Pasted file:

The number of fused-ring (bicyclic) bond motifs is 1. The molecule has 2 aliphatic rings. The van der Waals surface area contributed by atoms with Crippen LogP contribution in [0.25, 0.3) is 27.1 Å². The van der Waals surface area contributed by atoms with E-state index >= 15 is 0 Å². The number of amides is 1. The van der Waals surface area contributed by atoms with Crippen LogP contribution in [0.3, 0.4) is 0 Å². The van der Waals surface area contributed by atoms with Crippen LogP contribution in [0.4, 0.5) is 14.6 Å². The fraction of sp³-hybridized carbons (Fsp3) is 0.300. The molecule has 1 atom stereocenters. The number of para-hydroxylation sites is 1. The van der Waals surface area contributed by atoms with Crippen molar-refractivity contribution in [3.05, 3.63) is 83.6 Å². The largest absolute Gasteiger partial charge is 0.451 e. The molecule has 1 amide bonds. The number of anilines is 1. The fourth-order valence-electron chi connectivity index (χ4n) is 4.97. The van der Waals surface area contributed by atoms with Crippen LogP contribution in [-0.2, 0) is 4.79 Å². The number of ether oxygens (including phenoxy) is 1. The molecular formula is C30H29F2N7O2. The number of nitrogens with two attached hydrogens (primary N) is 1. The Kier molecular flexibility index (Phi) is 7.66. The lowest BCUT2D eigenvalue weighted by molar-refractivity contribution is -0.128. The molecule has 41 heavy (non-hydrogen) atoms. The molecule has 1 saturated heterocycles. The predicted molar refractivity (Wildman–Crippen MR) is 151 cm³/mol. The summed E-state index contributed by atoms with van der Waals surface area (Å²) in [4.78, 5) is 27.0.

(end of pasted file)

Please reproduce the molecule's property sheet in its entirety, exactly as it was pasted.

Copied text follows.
The number of fused-ring (bicyclic) bond motifs is 1. The molecule has 2 aliphatic rings. The van der Waals surface area contributed by atoms with Crippen LogP contribution in [0.25, 0.3) is 27.1 Å². The van der Waals surface area contributed by atoms with E-state index >= 15 is 0 Å². The number of amides is 1. The van der Waals surface area contributed by atoms with Crippen LogP contribution in [0.3, 0.4) is 0 Å². The van der Waals surface area contributed by atoms with Crippen LogP contribution in [0.4, 0.5) is 14.6 Å². The fraction of sp³-hybridized carbons (Fsp3) is 0.300. The molecule has 1 atom stereocenters. The number of para-hydroxylation sites is 1. The van der Waals surface area contributed by atoms with Crippen molar-refractivity contribution in [3.05, 3.63) is 83.6 Å². The largest absolute Gasteiger partial charge is 0.451 e. The molecule has 1 amide bonds. The number of anilines is 1. The fourth-order valence-electron chi connectivity index (χ4n) is 4.97. The van der Waals surface area contributed by atoms with Crippen LogP contribution in [-0.2, 0) is 4.79 Å². The number of ether oxygens (including phenoxy) is 1. The molecular formula is C30H29F2N7O2. The number of nitrogens with two attached hydrogens (primary N) is 1. The Kier molecular flexibility index (Phi) is 7.66. The lowest BCUT2D eigenvalue weighted by molar-refractivity contribution is -0.128. The molecule has 41 heavy (non-hydrogen) atoms. The molecule has 1 saturated heterocycles. The predicted molar refractivity (Wildman–Crippen MR) is 151 cm³/mol. The summed E-state index contributed by atoms with van der Waals surface area (Å²) in [4.78, 5) is 27.0.